Dev Week -- MOTU School - Working With Debian -- James Westby -- Mon, Feb 18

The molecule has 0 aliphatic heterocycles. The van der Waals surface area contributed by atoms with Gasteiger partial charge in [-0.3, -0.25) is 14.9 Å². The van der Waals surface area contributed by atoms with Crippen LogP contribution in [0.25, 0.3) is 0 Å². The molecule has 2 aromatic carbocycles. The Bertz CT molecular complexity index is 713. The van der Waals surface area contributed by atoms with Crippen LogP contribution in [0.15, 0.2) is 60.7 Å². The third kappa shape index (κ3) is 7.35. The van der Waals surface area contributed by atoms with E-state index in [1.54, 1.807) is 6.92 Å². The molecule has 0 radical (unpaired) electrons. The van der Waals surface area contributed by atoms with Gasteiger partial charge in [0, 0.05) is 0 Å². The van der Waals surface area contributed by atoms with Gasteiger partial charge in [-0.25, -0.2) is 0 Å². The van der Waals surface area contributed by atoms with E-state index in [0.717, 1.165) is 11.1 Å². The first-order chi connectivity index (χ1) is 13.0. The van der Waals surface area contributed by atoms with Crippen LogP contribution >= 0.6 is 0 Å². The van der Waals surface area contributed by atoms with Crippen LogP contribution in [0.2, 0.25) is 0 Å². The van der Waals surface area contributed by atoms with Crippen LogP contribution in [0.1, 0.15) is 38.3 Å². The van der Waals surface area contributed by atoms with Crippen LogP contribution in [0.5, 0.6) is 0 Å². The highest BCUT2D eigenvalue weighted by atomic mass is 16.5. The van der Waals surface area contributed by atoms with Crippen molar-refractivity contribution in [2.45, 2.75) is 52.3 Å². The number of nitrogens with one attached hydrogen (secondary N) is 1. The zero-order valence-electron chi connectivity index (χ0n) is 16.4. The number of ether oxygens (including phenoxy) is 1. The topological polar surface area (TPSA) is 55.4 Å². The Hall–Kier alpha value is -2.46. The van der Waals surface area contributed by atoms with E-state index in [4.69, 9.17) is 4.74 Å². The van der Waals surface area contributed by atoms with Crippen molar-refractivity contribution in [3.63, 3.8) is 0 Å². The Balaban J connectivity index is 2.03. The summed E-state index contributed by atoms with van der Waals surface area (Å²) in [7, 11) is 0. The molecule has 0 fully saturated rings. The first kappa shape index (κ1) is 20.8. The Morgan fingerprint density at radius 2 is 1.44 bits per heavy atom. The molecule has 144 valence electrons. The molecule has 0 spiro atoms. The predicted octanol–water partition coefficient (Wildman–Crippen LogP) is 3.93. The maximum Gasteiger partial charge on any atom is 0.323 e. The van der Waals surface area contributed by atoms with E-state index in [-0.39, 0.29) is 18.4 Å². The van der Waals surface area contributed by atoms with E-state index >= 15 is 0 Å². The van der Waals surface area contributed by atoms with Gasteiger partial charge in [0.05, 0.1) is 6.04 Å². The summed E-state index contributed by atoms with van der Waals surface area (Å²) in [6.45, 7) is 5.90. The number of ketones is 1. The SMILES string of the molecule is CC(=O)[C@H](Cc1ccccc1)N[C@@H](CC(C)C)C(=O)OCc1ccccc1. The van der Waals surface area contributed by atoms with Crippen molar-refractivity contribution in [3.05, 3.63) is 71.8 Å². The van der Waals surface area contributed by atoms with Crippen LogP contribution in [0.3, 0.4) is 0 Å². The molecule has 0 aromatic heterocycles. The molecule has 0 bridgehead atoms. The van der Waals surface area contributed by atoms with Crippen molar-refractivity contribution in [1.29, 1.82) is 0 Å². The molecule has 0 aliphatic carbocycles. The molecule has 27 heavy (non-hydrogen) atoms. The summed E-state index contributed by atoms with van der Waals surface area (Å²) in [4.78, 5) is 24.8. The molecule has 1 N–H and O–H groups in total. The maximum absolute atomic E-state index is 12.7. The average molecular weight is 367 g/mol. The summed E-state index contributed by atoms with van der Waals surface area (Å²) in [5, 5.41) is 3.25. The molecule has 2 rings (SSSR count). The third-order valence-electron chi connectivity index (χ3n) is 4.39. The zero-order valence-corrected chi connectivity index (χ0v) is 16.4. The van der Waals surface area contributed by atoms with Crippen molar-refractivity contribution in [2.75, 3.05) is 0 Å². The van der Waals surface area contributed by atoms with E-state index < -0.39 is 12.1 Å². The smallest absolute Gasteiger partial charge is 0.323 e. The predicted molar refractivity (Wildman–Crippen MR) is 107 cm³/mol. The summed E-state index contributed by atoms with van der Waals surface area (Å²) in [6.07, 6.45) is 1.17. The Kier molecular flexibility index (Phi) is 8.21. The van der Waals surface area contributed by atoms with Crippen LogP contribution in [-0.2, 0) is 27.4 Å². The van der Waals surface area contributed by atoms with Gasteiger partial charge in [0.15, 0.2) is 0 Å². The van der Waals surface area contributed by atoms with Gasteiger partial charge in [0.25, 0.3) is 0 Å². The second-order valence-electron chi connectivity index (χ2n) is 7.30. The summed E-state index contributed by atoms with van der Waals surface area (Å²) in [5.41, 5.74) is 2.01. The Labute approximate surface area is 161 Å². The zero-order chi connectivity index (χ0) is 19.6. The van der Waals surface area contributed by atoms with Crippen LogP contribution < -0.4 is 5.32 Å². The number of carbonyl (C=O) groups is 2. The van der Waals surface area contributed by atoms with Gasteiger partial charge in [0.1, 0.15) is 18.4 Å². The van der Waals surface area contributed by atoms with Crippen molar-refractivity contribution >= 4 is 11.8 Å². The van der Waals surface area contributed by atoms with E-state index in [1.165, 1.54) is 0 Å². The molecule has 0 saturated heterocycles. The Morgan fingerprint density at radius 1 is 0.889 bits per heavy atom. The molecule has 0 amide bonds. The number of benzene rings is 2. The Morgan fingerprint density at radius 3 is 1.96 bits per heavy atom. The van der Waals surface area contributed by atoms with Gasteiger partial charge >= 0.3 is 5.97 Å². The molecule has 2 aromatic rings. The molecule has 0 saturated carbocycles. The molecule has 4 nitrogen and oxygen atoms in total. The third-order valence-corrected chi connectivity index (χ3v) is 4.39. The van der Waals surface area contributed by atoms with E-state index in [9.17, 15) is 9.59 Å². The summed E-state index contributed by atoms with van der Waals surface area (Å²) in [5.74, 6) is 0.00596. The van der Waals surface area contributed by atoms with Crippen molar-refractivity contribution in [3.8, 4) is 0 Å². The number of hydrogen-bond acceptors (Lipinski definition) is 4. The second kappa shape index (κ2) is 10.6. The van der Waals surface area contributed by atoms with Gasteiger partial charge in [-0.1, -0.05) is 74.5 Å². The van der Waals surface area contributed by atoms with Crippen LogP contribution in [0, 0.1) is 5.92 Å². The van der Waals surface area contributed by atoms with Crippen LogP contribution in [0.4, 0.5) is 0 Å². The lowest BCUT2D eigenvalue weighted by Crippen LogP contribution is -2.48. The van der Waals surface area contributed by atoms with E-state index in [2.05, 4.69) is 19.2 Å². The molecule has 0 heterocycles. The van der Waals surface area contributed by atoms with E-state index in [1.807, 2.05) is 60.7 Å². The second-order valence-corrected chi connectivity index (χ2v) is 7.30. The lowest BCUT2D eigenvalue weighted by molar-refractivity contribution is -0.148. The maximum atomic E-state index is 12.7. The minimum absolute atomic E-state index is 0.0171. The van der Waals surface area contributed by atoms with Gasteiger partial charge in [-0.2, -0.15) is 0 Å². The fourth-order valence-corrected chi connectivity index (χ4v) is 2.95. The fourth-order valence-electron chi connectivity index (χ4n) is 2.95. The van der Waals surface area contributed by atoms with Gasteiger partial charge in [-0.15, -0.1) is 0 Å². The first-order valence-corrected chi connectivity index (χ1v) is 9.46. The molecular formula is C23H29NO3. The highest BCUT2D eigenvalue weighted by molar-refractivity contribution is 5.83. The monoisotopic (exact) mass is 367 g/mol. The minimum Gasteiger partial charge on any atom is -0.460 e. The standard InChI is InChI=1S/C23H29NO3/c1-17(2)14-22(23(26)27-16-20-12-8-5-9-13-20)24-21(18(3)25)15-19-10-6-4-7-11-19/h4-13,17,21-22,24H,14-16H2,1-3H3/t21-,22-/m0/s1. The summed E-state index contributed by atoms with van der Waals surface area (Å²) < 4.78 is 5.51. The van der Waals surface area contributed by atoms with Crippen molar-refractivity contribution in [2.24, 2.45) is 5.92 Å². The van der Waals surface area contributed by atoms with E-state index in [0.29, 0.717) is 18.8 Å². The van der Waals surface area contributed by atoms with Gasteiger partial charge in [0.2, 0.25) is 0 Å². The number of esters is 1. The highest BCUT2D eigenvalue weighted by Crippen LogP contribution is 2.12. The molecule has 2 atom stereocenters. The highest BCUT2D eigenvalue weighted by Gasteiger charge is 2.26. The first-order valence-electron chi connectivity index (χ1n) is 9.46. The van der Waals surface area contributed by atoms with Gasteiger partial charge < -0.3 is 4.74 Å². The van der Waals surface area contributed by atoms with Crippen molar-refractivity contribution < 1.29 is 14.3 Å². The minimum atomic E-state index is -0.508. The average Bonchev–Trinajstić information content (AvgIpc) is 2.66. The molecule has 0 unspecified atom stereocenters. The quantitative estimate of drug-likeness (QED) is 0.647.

(02:01:35 PM) dholbach: next up are our Packaging Kings: James Westby & Nicolas Valcárcel (02:01:47 PM) dholbach: who will talk to you about Ubuntu and Debian collaboration (02:01:50 PM) james_w: \o/ (02:01:51 PM) dholbach: thanks a lot everybody (02:01:57 PM) ***dholbach hugs james_w and nxvl_work (02:01:57 PM) james_w: thanks Daniel. (02:02:31 PM) nxvl_work: heh, 10 lines of hugs and love, that's why i love ubuntu (02:02:31 PM) dholbach: the stage is yours :) (02:02:37 PM) james_w: Firstly I'd like to apologise to Nicolas, as my oversight meant that he wasn't listed as co-presenter of this talk. Sorry Nicolas. (02:03:02 PM) nxvl_work: james_w: don't worry, i add myself :D now i'm in there (02:03:25 PM) james_w: We are going to talk today a little about collaboration between Debian and Ubuntu, and how you can make the process smoother. (02:03:52 PM) dholbach left the room (quit: "Ex-Chat"). (02:04:00 PM) james_w: Firstly I want to say a little about what the relationship between Debian and Ubuntu is. (02:04:11 PM) james_w: Debian is the base upon which Ubuntu is built. (02:04:24 PM) james_w: Almost all packages in Ubuntu come from Debian, and most are used unchanged. (02:04:37 PM) james_w: This means that Ubuntu owes a lot to Debian and should endeavour to maintain a good relationship with them. (02:05:04 PM) james_w: There are however several differences in the way that Debian and Ubuntu are organised, and in the decisions that they have made on some issues that you need to understand in order to work with them most effectively. (02:05:32 PM) james_w: The biggest difference is that in Debian all packages have a maintainer, which may be a team, who controls the package. (02:05:57 PM) james_w: (Please feel free to ask any questions that you have as we go). (02:06:19 PM) james_w: They generally make all the decisions about the package, and are normally the only ones to perform uploads of that package. (02:06:23 PM) snhome: here or in #-chat? (02:06:30 PM) nxvl_work: snhome: -chat (02:06:51 PM) james_w: There are some moves away from this, but it remains the status quo. (02:07:08 PM) james_w: This is different to Ubuntu where in general a package doesn't have a maintainer as such, it is just looked after by all contributors. (02:07:30 PM) james_w: This difference has effects on both Ubuntu and Debian. (02:07:52 PM) james_w: For Ubuntu it means that generally a contributor isn't intimately familiar with a package, and doesn't know the Debian maintainer's opinion on things. (02:08:12 PM) james_w: For Debian maintainers it means that they generally don't know who to contact if they wish to discuss a package in Ubuntu. (02:08:43 PM) james_w: The differences in some policy decisions can also make it difficult for a Ubuntu contributor to know whether what they are doing also applies to Debian as well. (02:08:56 PM) james_w: This can be especially true for bugs, where differing versions of packages, or different dependencies in the chain can hide or expose bugs. (02:09:04 PM) edosar: but how many of debian mainteiners are ubuntu packages ? (02:09:27 PM) nxvl_work: edosar: ask you question on #ubuntu-classroom-chat please (02:09:59 PM) fredre left the room (quit: "Leaving"). (02:10:25 PM) smarter_ is now known as smarter (02:10:36 PM) james_w: edosar: I don't understand your question I'm afraid, if you could re-ask it in #ubuntu-classroom-chat that would be great. (02:11:07 PM) james_w: It can be helpful to not consider Debian as a "whole," but more as a group of people who each work in their own little area. (02:11:22 PM) james_w: You will find that if you contact most of them with a bug report, a patch, or a question they will be very friendly and helpful. (02:11:29 PM) RainC1 is now known as RainCT (02:11:44 PM) james_w: There are a few people that this wouldn't really apply to, but they are definitely in the minority. (02:12:09 PM) james_w: You will probably find if you contact those ones in a friendly manner about a specific issue then they will probably still help you, but it can be a scary thing to do. (02:12:20 PM) james_w: What I am trying to tell you here is not to let the actions of a noisy few spoil your opinions of the whole community. (02:12:58 PM) james_w: In order to understand the best ways to share work between Ubuntu and Debian we need to understand how packages flow between them. (02:13:14 PM) james_w: Ubuntu takes all source packages from Debian that aren't on a blacklist and automatically "syncs" them in to Ubuntu. (02:13:26 PM) james_w: This means that the source package is taken unmodified and just rebuilt in the latest development version of Ubuntu. (02:13:45 PM) james_w: There are certain things that may be done while building which mean that you may get different binary packages, but they do not alter the functionality, for instance https://wiki.ubuntu.com/DebianMaintainerField. (02:13:56 PM) james_w: This process stops at "DebianImportFreeze". (02:14:05 PM) james_w: In order to sync a packageafter that stage you must file a sync request, following the process at https://wiki.ubuntu.com/SyncRequestProcess. (02:14:49 PM) james_w: Where Ubuntu has to make changes to the package a new upload is done. (02:15:05 PM) james_w: This upload has a version number containing "ubuntu", which ensures that the package won't be synced without manual action, so that the changes are not lost. (02:15:19 PM) james_w: When this has been done in the past and a new upload is made to Debian, the package will be eligible for "merging". (02:15:40 PM) james_w: This means taking the two versions of the package and reconciling the changes so that you get the new changes from Debian, but also keep the Ubuntu changes. See https://wiki.ubuntu.com/UbuntuDevelopment/Merging for more information. (02:15:52 PM) james_w: Sometimes when you go to merge a package you will find that the new Debian version includes all the changes that were made in Ubuntu. (02:16:04 PM) james_w: In that case you perform a sync, meaning that again Ubuntu is using Debian's package for that software. (02:16:24 PM) james_w: And we all cheer, as that is Free Software in action (and we have less work to do). (02:16:49 PM) james_w: So, what are the ways in which we can share work with Debian? (02:17:27 PM) james_w: There are a whole bunch of ways, for instance you can share patches, work together to package new upstream versions, or coordinate transitions or security fixes. (02:17:38 PM) james_w: You can even become maintainer or co-maintainer of a package in Debian so that the package can always be used unmodified in both with less work. (02:18:02 PM) james_w: When you are about to make some changes in Ubuntu you can look to see whether these apply to Debian as well, and if they do contact the Debian maintainers and propose that you work together on the issue, or just send them the result of your work. (02:19:00 PM) james_w: It's always a good practice to coordinate your changes with the Debian maintainer, so you can check if they differ from her plans, or she is already working on the problem. (02:19:26 PM) james_w: We want to avoid cases where incompatible changes are made in the two distributions, as that creates a massive headache for the future. (02:20:04 PM) james_w: Now, we'll show you a couple of places you can use to find information about packages in Debian. (02:20:19 PM) james_w: There are several places from which you can find information about packages in Debian. Knowing where to look to find something out can be quite an art in itself. (02:20:32 PM) james_w: Luckily there is one place that tries to gather as much of this information as possible. That place is the Package Tracking System, known as the PTS. (02:21:03 PM) james_w: The PTS lives at http://packages.qa.debian.org/. You can quickly go to the page for a package using http://packages.qa.debian.org/package. (02:21:14 PM) james_w: Note that it works using the source package name, but if you enter a binary package name you get a helpful redirect page. (02:21:29 PM) james_w: Let's take a look at a typical page: http://packages.qa.debian.org/gnupg. (02:21:43 PM) james_w: Starting from the top left you can see information about the source package, such as versions, and the priority. (02:21:59 PM) james_w: You also have links to the components of the source package, so using "dget" you can quickly download the current Debian source package. (02:22:23 PM) james_w: In the right hand pane, you have some links to bug reports for the source package. (02:22:38 PM) james_w: These include the bug reports on all of the binary packages, but can also reports on the source package itself, so I usually use these so that I don't miss them (though they are rare). (02:22:58 PM) james_w: Below that you can subscribe to the PTS. This means that if you are really interested in a package you can get emails when things happen with the package. (02:23:07 PM) james_w: If you select advanced mode from the drop down menu you can select what sort of information you would like to receive. (02:23:52 PM) james_w: There are loads more links on these pages, I would encourage you to spend some time clicking around in the PTS later, and just see where you end up. (02:24:17 PM) james_w: It can be hard to remember where to find a bit of information, but most is available somewhere in one of these links. (02:24:45 PM) james_w: The other important source of information is the Bug Tracking System, known as the BTS. (02:24:55 PM) nxvl_work: <Kaasethu> QUESTION: //You can quickly go to the page for a package using http://packages.qa.debian.org/package.// -->goes to 404 error (02:24:58 PM) james_w: If you go to http://bugs.debian.org/src:gnupg you can see the page for the gnupg source package. (02:26:03 PM) james_w: Kaasethu: that link does as there is no package called "package", try http://packages.qa.debian.org/gnupg instead. (02:26:39 PM) james_w: Back to the BTS: on the above page you can see an overview of the bugs, with them divided in to sections. You can click on a bug report to get more information. (02:27:00 PM) james_w: Email is used to communicate with and control the BTS. (02:27:09 PM) james_w: You can find information on doing this at http://www.debian.org/Bugs/. (02:27:20 PM) james_w: You can also use "reportbug -B Debian" and the "bts" tool to generate the emails. (02:28:00 PM) james_w: Some tasks can be a little confusing. If you get stuck try asking in #ubuntu-motu, someone will probably be able to help. (02:28:24 PM) james_w: So, as eddyMul wanted, we'll now talk about sending patches to Debian. (02:28:41 PM) james_w: I chose this topic for several reasons. (02:28:50 PM) james_w: Firstly, it is often requested that Ubuntu forwards more of its patches to Debian. (02:28:57 PM) james_w: Secondly, it is quite an easy thing to do. (02:29:10 PM) james_w: Thirdly, if Ubuntu pushes all its patches for a package back to Debian then the package can just be synced in future, reducing the amount of work it takes to maintain them. (02:29:16 PM) james_w: so, everybody wins. (02:29:26 PM) james_w: In order to submit a patch to Debian you should first create a standalone patch that fixes a specific issue. (02:29:35 PM) james_w: You should then check the BTS to see if a bug has been filed about the issue. (02:29:48 PM) james_w: If it has then you can email the bug report and attach the patch, sending a control command to tag the bug "patch" ("bts tag #12345 patch"). (02:30:11 PM) james_w: The patch can either be a simple patch that they can apply to the unpacked source package. (02:30:55 PM) james_w: Or, you can create a second source package and use "debdiff" to get the changes, and then filter out anything you don't want to send (perhaps with filterdiff). (02:31:20 PM) james_w: (debdiff uses interdiff internally, so you can also use that tool directly). (02:31:43 PM) james_w: In ubuntu-dev-tools there is a command to do exactly that: submittodebian. (02:32:18 PM) james_w: If you run that then it will generate the debdiff, allow you to edit out parts that you don't want, and then file it as a bug in the BTS. (02:32:52 PM) james_w: It uses reportbug for the last part, so you can attach the patch to an existing bug as well. (02:34:10 PM) james_w: eddyMul> QUESTION: " you can email the bug report and attach the patch": how do I email the bug report? do I email the maintainer? (I thought I should be commenting on a bugzilla entry, or something like that....) (02:34:58 PM) nxvl_work: james_w: would you answer this one? (02:35:03 PM) james_w: you email the bug itself. You can either compose a mail to firstname.lastname@example.org to send a message to bug #12345, or you can use "reportbug -B Debian" (02:35:28 PM) nxvl_work: BTS it's not like LP (02:35:41 PM) nxvl_work: on LP we just add a comment and attach our patches in there (02:35:51 PM) nxvl_work: on BTS all the changes are handled by mail (02:36:10 PM) nxvl_work: you report bugs by mail, change the status by mail, add comments by mail (02:36:22 PM) nxvl_work: the only way to interact with BTS is by mails (02:36:29 PM) james_w: I tend to do these steps by hand as I am familiar with the BTS, but if you are not reportbug should be very useful. (02:36:37 PM) james_w: You can see one of the mails that I sent at http://bugs.debian.org/cgi-bin/bugreport.cgi?bug=451683. (02:36:49 PM) james_w: One thing that we would like you to do when filing bugs in Debian, with or without a patch, is to set a "usertag" on them. (02:36:49 PM) nxvl_work: you can find more information about this on http://www.debian.org/Bugs/ (02:37:29 PM) james_w: This allows the bugs to be tracked as one, so that it can be seen where Ubuntu is contributing back. (02:37:36 PM) james_w: You can find out how to do this at https://wiki.ubuntu.com/Bugs/Debian/Usertagging. (02:37:58 PM) james_w: I would like to point you to one last thing that will make all of this easier in an environment where we have multiple people working the packages. (02:38:07 PM) james_w: That is the proposal described at https://lists.ubuntu.com/archives/ubuntu-devel/2007-November/024743.html. (02:38:16 PM) james_w: If you could all start using this technique when creating patches it will make it easier to understand what patches are meant for upstream. (02:38:39 PM) james_w: My closing comment would be that there are many people involved in Ubuntu development that are knowledgeable about Debian, so if you need to know where to find something, or would like advice about whether a change is applicable to Debian then you should just ask. (02:39:05 PM) james_w: Now, nxvl_work is going to take over for the rest of the session. (02:39:12 PM) nxvl_work: james_w: thanks (02:39:14 PM) nxvl_work: Ok (02:39:43 PM) nxvl_work: I will talk a little about the best practices on Debian sharing (02:40:02 PM) nxvl_work: Sometime we want to help, but we do to exact oposite (02:40:21 PM) nxvl_work: so, please keep in mind some of the things i'm going to tell you (02:40:59 PM) nxvl_work: There are many ways that you can work together with Debian. (02:41:20 PM) nxvl_work: For instance you can share patches, work together to package new upstream versions, (02:41:26 PM) nxvl_work: coordinate transitions, security fixes. You can even become maintainer (02:41:34 PM) nxvl_work: or co-maintainer of a package in Debian so that the package can always (02:41:48 PM) nxvl_work: be used unmodified in both with less work. (02:42:17 PM) nxvl_work: ok, that part is not as simple as it look you need to be careful on what you are doing (02:42:28 PM) nxvl_work: Many of the bugs on ubuntu are present on debian (02:43:10 PM) nxvl_work: but it's important to keep in mind and be VERY careful is that no every bug on ubuntu (02:43:24 PM) nxvl_work: applies to debian, there are software error which are not reproducible on debian (02:43:31 PM) nxvl_work: so if you will ping the maintainer or report back to debian (02:43:55 PM) nxvl_work: you must be sure it applies, so you don't make the Debian maintainer work and test looking for a bug that doesn't exist. (02:44:22 PM) nxvl_work: Also if you are going to send your work to them you must keep in mind that he is also a volunteer as you are (02:44:45 PM) nxvl_work: they can add your changes if they think it will help them (02:45:00 PM) nxvl_work: but maybe they don't want to apply them (02:45:09 PM) nxvl_work: also they don't want to read long diff files with lots of changes (02:45:19 PM) nxvl_work: it's better to send them small and separate patches with your (02:45:28 PM) nxvl_work: changes so they can use the ones they find usefull and discards the ones (02:45:33 PM) nxvl_work: who doesn't (02:45:39 PM) nxvl_work: Ok, but, what if i'm a triager? (02:46:02 PM) nxvl_work: You can test if the bugs are also present on debian and report them back using BTS, being carefaul on the points talked earlier (02:46:35 PM) nxvl_work: also, LP and bts have a "link" option so you can have on the Bug report at LP the link to the debian bug report (02:46:43 PM) james_w: <tacone> QUESTION: how are we going to know that a bug exists or not in Debian ? (02:46:47 PM) nxvl_work: so it's easier to keep track of what's going on with the debian bug (02:47:00 PM) nxvl_work: tacone: easy, try to reproduce it on Debian :D (02:47:15 PM) nxvl_work: tacone: i have always a Virtual machine running debian for test purposes (02:47:34 PM) nxvl_work: also you can have a chroot environment (02:48:04 PM) nxvl_work: ok, back to the LP and BTS syncroniztion (02:48:10 PM) james_w: there are some packaging bugs that can be checked just by doing things like looking at the dependencies in Debian, but most do need an environment to test. (02:48:30 PM) james_w: Also, you could ask someone with a Debian system to test. (02:48:44 PM) nxvl_work: this way it's easier to keep track of what's going on with the debian bug (02:49:04 PM) nxvl_work: also bts has an option like this that you can use with the command (mail command) 'forwarded $bug $upstream_url' (02:49:34 PM) nxvl_work: so you can have it backwards, so please use the tools to have a better comunication and avoid the packagers to duplicate efforts on patching. (02:49:54 PM) nxvl_work: And always keep it mind that Debian makes things LOTS easier to us (02:50:14 PM) nxvl_work: so we need to try to do our best to make things LOTS of easier for them also (02:50:15 PM) nxvl_work: :D (02:50:18 PM) james_w: <eddyMul> QUESTION: does ubuntu track debian unstable? testing? (02:50:20 PM) nxvl_work: ok, now with the questions (02:50:32 PM) nxvl_work: eddyMul: track as in syncs from? (02:50:39 PM) eddyMul: eddyMul: yes (02:50:55 PM) nxvl_work: unstable (02:50:59 PM) nxvl_work: always unstable (02:51:02 PM) nxvl_work: <snhome> QUESTION What am I missing in explanation? If Ubuntu and Debian are so similar why have Ubuntu? (02:51:14 PM) james_w: though it is possible to sync from elsewhere, e.g. experimental (02:51:14 PM) nxvl_work: snhome: that's a common but hard question (02:51:40 PM) nxvl_work: eddyMul: oh yes i forgot, somethimes we sync directly from upstream (02:51:50 PM) nxvl_work: eddyMul: but commonly from sid (unstable) (02:51:58 PM) nxvl_work: snhome: ok, on your question (02:52:21 PM) nxvl_work: snhome: there are some differences between Ubuntu and Debian, and they go on their policies (02:53:57 PM) nxvl_work: for example, ubuntu install some restricted driver out of the box, debian would NEVER do it (02:54:01 PM) james_w: Ubuntu changed some things that would have been very difficult or impossible to do in Debian. (02:54:40 PM) james_w: Also, Ubuntu has a smaller focus in terms of things like supported architectures, meaning it can focus more energy in to the areas it does concentrate on. (02:55:20 PM) nxvl_work: so Ubuntu and Debian are similar in some ways, but VERY different on others (02:55:58 PM) james_w: any last questions, we have a couple of minutes left. (02:56:28 PM) nxvl_work: mathiaz: around? (02:56:37 PM) seajazz: thanx (02:56:42 PM) snhome: thanks (02:56:52 PM) james_w: thanks all. (02:57:05 PM) james_w: and thanks nxvl. (02:57:49 PM) nxvl_work: oh yes (02:58:06 PM) Unksi: thank you :) (02:58:12 PM) nxvl_work: another difference is that on Ubuntu we like to HUG each other a LOT!